So Linode has gotten onto the IPv6 bandwagon. In addition to each Linode getting an IPv6 address, they will also gladly assign an entire /64 netblock to your specific node on request. That gives you all sorts of flexibility for bringing up IPv6 services. And this blog post is going to be all about how to make use of multiple IPv6 addresses.
As of this writing, everything I mention will work on a Linode running Ubuntu 12.04 LTS and Nginx 1.1. There’s no reason that these instructions shouldn’t work on other distros or versions of Ubuntu with some modifications.
Setting An IPv6 Address
Warning: You’re playing around with networking settings. If something goes wrong, your Linode could find itself unreachable from the network and you’ll need to reboot it. And that’s not fun. I strongly recommend proceeding through the LISH console so that you can undo any mistakes you make. 🙂
To start with, send a support request to Linde and get your /64 assigned. For the purposes of this post, let’s assume you get the subnet 2600:3000:4000:1000/64. That will give you a range of 2^64 addresses from 2600:3000:4000:1000:0:0:0:0 to 2600:3000:4000:1000:ffff:ffff:ffff:ffff. That should be plenty of addresses to work with.
To bring up one of those addresses, run this command:
ip -6 addr add 2600:3000:4000:1000::100/64 dev eth0
The address should now show up when you run ip -6 addr show eth0, and you should be able to use the ping6 utility to ping 2600:3000:4000:1000::100. If ping6 is not working, then something is wrong.
$ ip -6 addr show eth0 3: eth0: <broadcast,multicast,up,lower_up> mtu 1500 qlen 1000 inet6 2600:3000:4000:1000::100/64 scope global valid_lft forever preferred_lft forever </broadcast,multicast,up,lower_up>
Keeping Your IPv6 Address Between Reboots
Having an IPv6 address is nice, but we want to keep it between reboots as well. The way to do that is to modify the file /etc/network/interfaces. Edit that file, and change it to this:
auto eth0 iface eth0 inet dhcp up /sbin/ip -6 addr add 2600:3000:4000:1000:100/64 dev eth0 down /sbin/ip -6 addr del 2600:3000:4000:1000:100/64 dev eth0
One way to test this is by rebooting the machine. A slightly safer way to test for IPv6 address persistence is by bringing the interface down and then back up, as follows:
ip link set eth0 down ip link set eth0 up
If you didn’t do this from the console like I suggested higher up, you’re going to have a bad time.
If you use Chef to manage your systems, I wrote a cookbook that does this. You can find it over on GitHub. (Not familiar with Chef? You might want to read my introduction to Chef!)
Now that we have a machine with 1 or more IPv6 addresses, we need to tell nginx to listen on IPv6, which it does not do by default. First, make sure your version of nginx has IPv6 support compiled in. Run nginx -V and look for the string –with-ipv6 in the output.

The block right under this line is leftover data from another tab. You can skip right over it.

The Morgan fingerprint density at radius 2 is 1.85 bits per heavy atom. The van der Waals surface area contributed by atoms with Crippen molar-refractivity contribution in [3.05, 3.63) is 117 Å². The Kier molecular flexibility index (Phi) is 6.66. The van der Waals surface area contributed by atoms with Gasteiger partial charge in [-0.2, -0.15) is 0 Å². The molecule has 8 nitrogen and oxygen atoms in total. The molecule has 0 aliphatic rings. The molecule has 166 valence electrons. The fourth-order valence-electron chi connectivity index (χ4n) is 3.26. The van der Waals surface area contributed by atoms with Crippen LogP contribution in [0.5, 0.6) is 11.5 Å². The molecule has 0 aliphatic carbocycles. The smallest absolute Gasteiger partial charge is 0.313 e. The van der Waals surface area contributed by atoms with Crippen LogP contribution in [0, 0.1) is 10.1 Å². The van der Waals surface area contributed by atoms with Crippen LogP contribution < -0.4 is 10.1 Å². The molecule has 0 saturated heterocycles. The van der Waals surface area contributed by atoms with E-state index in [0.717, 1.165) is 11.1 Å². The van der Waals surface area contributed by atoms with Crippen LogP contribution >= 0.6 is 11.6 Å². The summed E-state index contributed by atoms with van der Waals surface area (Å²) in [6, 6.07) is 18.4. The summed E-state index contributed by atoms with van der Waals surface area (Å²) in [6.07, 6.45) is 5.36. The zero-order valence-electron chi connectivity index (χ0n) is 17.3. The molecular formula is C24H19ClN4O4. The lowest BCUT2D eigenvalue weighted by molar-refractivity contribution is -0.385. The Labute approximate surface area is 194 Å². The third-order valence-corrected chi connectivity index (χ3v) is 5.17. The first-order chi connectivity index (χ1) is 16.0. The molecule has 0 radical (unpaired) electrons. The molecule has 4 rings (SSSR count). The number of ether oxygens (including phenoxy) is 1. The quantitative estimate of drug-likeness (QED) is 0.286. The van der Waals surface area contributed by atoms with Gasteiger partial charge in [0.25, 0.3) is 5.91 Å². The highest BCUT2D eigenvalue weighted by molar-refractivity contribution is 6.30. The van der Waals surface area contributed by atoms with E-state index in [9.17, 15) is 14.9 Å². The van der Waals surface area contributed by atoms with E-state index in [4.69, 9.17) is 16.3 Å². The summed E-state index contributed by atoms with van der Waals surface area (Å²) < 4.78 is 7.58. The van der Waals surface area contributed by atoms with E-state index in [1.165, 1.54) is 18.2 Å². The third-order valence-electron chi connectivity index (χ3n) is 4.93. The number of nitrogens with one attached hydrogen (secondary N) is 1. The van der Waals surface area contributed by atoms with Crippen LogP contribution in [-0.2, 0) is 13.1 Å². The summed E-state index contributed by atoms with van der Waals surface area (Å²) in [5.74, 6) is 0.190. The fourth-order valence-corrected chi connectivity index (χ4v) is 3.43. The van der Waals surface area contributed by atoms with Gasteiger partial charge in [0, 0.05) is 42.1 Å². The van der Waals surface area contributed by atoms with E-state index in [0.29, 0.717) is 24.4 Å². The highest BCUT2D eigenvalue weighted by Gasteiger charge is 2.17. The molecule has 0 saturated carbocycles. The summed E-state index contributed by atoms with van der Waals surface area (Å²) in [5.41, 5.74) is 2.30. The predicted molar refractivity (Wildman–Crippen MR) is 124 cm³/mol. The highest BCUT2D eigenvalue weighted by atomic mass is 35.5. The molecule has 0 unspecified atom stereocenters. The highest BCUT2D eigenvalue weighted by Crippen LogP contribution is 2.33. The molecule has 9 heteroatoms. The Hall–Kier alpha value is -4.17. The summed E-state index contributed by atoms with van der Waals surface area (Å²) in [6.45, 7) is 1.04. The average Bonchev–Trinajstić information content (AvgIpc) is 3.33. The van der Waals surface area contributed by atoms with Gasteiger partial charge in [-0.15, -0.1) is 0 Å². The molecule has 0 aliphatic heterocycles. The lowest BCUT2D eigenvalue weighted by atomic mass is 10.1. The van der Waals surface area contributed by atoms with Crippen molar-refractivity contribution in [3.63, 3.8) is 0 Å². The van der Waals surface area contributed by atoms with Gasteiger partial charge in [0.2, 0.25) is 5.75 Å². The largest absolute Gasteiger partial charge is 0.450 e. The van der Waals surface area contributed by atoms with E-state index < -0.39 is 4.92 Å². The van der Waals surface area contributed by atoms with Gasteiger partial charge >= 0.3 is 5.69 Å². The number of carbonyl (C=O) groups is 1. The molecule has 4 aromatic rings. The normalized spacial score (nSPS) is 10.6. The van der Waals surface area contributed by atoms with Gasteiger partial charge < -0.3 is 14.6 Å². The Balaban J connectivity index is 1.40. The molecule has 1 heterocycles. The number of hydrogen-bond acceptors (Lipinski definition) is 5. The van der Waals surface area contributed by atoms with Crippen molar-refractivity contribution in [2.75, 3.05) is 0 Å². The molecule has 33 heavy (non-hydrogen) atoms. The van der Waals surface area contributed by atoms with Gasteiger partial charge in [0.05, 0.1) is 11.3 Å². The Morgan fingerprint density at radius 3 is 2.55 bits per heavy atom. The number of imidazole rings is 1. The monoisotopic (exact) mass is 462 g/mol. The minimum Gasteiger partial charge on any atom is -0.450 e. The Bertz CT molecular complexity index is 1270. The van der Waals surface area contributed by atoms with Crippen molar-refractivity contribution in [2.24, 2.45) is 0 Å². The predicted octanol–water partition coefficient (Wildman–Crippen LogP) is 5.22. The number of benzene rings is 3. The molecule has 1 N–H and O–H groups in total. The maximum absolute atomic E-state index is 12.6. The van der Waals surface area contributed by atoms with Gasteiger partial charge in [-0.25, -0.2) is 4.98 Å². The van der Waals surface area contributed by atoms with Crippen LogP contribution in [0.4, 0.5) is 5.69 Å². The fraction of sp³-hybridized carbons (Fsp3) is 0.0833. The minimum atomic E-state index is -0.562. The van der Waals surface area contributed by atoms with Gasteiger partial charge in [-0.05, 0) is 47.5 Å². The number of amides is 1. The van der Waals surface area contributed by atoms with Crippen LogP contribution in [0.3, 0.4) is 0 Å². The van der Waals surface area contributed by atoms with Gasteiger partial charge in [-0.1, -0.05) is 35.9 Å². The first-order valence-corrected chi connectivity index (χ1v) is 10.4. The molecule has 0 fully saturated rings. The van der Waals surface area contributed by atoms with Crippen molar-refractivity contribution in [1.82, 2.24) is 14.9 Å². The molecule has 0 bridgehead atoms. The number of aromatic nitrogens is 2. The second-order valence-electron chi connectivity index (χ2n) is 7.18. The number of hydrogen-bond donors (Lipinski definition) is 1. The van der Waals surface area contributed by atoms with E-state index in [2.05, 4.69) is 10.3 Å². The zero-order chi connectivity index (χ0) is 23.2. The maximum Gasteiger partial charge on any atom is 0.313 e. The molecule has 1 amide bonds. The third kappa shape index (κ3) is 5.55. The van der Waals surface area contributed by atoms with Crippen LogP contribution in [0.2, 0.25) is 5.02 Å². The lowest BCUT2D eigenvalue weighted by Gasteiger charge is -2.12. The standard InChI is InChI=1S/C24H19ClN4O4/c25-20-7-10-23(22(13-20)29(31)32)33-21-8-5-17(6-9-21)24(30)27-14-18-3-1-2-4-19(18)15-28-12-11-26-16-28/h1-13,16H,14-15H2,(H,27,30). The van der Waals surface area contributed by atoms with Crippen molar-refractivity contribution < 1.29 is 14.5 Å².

Once you’ve verified that nginx supports IPv6, edit /etc/nginx/sites-enables/default and add the following lines inside the “server” block:
listen 80 default; listen [::]:80 default ipv6only=on;
Now, for each website that you want to respond to IPv6 requests (ideally, all of them!), the following directives need to go into the “server” block:
listen 80; listen [::]:80;
If you want each website to listen on a separate IPv6 address (which is really a good idea…), you can specify a single IP address to listen on in the “server” block as follows:
I’m not entirely clear why the same directives need to be listed twice, but it’s the configuration that works for me.
Doing SSL over IPv6 is virtually identical to doing SSL over IPv4. Just be sure to specify port 443 instead:
Testing Your Nginx Configuration
Having gotten burned a few times by having certain webservers serve up the right docroot in IPv4 but not IPv6 or vice-versa, I recommend testing your configuration.
Rather than dealing with HTML source, I recommend first creating a file called host.txt in the docroot of each webserver you want to test, and place the name of the webserver into it. In a pinch, you could also use each site’s robots.txt, but multiple sites may have similar looking robots.txt files so that method is less reliable.
Now, retrieve each file with curl as follows:
$ echo -n "Testing IPv4: "; \ curl -4 -s www.dmuth.org/host.txt; \ echo -n "Testing IPv6: "; \ curl -6 -s www.dmuth.org/host.txt Testing www.dmuth.org with IPv4...Host: dmuth.org Testing www.dmuth.org with IPv6...Host: dmuth.org
As is obvious from the output, the same docroot is being served up via both IPv4 and IPv6. Success!
(Does your ISP not yet support IPv6? Try Tunnel Broker from Hurricane Electric. It’s free!)
I hope this post was helpful for anyone trying to get IPv6 up and running on Linode or anywhere else. Have comments or questions? Feel free to leave a note below or reach out to me.